I felt somewhat responsible for Diana, but there wasn't anything I could do except walk out of Winterland to be with her, but no way was I going to give up my position. Good thing I gave into my selfish desires for, once out, I might not have been able to get back in. I stood there trying to hide my immensity, watching in futility. Time sledged by as if I was on a TV game show being asked the 64,000-dollar question.

Just then Bill Graham walked up, clipboard and all, and started talking to Diana. Meanwhile, I'm trying to shrink in the shadows of the foyer and I'm seeing them chatting for about five minutes. All of a sudden, Bill Graham smiles and, with arm around her shoulder, escorts her to the front doors and lets her walk in!

I scooted to meet her as she's walking in. I have this most incredulous expression on my face, I'm sure, because I had heard all the stories about Graham being such an asshole that he would not even let his mother in without a ticket. Diana was as surprised to see me as I her. I blubbered, "Blup blup duhp how...wha…what did you say to him?" She replied, "Oh, nothing much really, I just told him I wasn't going to leave until I got in." Bill Graham had let her in for free.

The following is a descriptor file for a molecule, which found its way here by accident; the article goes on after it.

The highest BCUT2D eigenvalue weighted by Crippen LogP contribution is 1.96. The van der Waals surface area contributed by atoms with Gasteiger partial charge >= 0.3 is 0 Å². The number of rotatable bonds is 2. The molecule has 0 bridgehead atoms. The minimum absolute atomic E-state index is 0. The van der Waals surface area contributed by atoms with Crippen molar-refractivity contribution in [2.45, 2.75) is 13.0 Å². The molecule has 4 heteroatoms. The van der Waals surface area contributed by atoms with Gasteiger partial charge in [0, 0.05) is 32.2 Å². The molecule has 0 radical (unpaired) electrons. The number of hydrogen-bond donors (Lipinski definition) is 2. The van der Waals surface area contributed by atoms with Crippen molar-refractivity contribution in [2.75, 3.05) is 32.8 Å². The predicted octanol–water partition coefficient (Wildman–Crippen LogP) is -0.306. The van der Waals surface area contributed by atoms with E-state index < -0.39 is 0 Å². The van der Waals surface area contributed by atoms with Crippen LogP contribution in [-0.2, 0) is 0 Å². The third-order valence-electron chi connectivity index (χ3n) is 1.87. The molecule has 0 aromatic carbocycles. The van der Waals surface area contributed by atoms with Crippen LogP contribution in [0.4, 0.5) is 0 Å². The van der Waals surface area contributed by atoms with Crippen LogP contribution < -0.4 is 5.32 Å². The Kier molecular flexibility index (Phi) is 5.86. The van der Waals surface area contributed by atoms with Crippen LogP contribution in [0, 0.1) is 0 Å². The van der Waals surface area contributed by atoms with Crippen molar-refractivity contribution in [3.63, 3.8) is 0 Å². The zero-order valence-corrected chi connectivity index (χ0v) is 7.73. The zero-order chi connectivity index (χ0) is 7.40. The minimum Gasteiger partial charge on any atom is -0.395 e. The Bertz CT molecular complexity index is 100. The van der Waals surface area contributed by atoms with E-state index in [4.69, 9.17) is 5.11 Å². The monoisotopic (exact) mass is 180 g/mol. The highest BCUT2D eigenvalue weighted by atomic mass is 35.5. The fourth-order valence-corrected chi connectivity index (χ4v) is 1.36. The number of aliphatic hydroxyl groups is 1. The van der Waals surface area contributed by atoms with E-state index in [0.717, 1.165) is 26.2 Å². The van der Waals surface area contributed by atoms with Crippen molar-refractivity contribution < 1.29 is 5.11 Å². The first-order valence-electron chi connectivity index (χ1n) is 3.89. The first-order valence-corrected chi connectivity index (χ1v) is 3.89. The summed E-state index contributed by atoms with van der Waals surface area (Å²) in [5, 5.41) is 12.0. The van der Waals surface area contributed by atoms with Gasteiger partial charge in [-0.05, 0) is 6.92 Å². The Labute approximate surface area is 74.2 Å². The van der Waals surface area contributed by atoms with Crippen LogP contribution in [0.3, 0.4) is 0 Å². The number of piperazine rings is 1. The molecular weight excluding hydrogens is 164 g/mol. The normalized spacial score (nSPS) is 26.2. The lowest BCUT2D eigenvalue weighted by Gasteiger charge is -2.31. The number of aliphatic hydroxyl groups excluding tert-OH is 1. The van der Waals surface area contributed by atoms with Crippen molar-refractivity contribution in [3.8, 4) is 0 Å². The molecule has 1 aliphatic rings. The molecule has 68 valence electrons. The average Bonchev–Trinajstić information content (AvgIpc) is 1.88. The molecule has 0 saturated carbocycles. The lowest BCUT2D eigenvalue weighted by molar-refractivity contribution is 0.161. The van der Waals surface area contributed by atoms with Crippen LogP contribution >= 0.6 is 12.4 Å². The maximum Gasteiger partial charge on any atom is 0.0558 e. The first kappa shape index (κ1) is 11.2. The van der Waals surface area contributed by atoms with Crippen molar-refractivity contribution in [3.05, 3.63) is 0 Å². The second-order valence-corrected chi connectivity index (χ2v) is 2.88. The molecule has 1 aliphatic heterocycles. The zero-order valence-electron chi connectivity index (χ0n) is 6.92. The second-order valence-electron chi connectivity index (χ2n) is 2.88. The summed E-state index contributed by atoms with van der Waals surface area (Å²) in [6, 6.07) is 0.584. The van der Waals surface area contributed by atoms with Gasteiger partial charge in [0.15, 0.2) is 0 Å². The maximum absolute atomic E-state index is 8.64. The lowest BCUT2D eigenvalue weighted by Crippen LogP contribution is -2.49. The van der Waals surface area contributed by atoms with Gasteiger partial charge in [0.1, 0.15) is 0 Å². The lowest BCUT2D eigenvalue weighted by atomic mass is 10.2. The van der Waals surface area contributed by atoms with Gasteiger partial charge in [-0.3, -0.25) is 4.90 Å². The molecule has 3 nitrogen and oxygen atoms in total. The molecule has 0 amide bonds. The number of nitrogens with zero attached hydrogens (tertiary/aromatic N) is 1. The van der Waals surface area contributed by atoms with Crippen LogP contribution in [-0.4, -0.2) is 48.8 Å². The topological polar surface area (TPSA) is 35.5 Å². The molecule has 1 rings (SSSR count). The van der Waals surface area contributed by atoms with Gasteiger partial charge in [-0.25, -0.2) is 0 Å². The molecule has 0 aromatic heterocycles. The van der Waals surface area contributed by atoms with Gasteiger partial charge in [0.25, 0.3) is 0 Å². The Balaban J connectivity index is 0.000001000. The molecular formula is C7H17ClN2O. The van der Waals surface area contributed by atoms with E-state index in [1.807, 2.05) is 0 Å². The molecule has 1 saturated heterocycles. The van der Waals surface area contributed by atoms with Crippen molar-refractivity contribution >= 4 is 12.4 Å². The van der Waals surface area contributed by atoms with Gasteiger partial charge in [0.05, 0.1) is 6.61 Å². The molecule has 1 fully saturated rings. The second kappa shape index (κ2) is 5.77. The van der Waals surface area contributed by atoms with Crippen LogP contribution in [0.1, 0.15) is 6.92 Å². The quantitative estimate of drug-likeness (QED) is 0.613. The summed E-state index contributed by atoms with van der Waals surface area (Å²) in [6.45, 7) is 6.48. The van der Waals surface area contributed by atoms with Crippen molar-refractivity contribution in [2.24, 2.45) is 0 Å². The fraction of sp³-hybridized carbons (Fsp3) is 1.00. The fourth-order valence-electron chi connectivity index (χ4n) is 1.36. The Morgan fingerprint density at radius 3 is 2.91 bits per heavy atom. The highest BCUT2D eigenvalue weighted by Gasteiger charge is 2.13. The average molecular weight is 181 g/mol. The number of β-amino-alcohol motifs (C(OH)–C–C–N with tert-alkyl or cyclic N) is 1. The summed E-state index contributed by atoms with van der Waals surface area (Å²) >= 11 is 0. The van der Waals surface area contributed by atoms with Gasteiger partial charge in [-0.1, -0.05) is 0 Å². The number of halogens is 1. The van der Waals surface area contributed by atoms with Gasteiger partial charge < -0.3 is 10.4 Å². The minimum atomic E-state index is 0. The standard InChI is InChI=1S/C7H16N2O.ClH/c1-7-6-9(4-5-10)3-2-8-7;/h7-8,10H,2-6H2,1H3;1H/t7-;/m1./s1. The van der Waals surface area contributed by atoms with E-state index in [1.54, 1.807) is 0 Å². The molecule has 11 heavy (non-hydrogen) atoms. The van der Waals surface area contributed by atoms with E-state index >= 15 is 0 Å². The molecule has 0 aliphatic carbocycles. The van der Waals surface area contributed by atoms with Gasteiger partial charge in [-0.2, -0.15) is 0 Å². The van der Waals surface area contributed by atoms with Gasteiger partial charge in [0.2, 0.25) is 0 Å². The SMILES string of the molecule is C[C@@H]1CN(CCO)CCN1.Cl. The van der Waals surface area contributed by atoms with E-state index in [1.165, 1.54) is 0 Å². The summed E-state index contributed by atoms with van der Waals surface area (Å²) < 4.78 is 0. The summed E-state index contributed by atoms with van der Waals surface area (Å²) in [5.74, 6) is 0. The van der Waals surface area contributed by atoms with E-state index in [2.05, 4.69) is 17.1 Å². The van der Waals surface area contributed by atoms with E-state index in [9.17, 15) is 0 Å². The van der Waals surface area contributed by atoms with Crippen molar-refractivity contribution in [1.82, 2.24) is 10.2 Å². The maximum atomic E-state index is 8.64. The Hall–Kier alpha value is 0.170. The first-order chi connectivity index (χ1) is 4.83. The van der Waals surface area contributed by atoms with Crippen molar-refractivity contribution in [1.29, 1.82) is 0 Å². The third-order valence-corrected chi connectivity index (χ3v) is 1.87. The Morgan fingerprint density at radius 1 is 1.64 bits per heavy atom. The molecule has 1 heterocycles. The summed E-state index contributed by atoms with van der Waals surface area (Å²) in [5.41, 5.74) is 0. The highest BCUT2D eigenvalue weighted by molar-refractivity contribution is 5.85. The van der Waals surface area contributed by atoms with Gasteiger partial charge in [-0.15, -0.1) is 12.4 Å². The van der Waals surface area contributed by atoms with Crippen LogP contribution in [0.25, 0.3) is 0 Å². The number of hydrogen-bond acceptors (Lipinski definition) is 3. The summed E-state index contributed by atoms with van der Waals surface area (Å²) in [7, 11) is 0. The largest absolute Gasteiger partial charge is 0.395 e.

With that we were sternly told to leave where we were standing and so I grabbed Diana and we walked into the swirling mass of New Years Eve Dead show Winterland's floor. Somehow we found our friends and settled in for a delicious evening of Grateful Dead.

It was a pretty good show, but the music wasn't as memorable as what was yet to come. Sometime around 3 am while the Dead were thoroughly steeped in their eerie snake music, I got sort of tired and started looking around. For some reason, I started rolling my head around to stretch it and, looking ceiling ward, noticed this guy standing on this thin little beam way up above the stage. He's just teetering there hanging on for dear life.

I thought he was part of the lighting crew and thought no more about it, but then I just kept looking back up there and, after awhile, I realized he was not part of the crew. Suddenly I grokked at the fact that that guy had somehow slipped in through the vents in the ceiling.

Minutes later I could see that on both ends of the beam there were techies motioning to him to come toward them, but the guy was frozen in place. They were trying to throw a rope to him, but they couldn't get him to grab it--so tenuous was his hold on life. He had gotten himself into a fix from which he could not extract himself.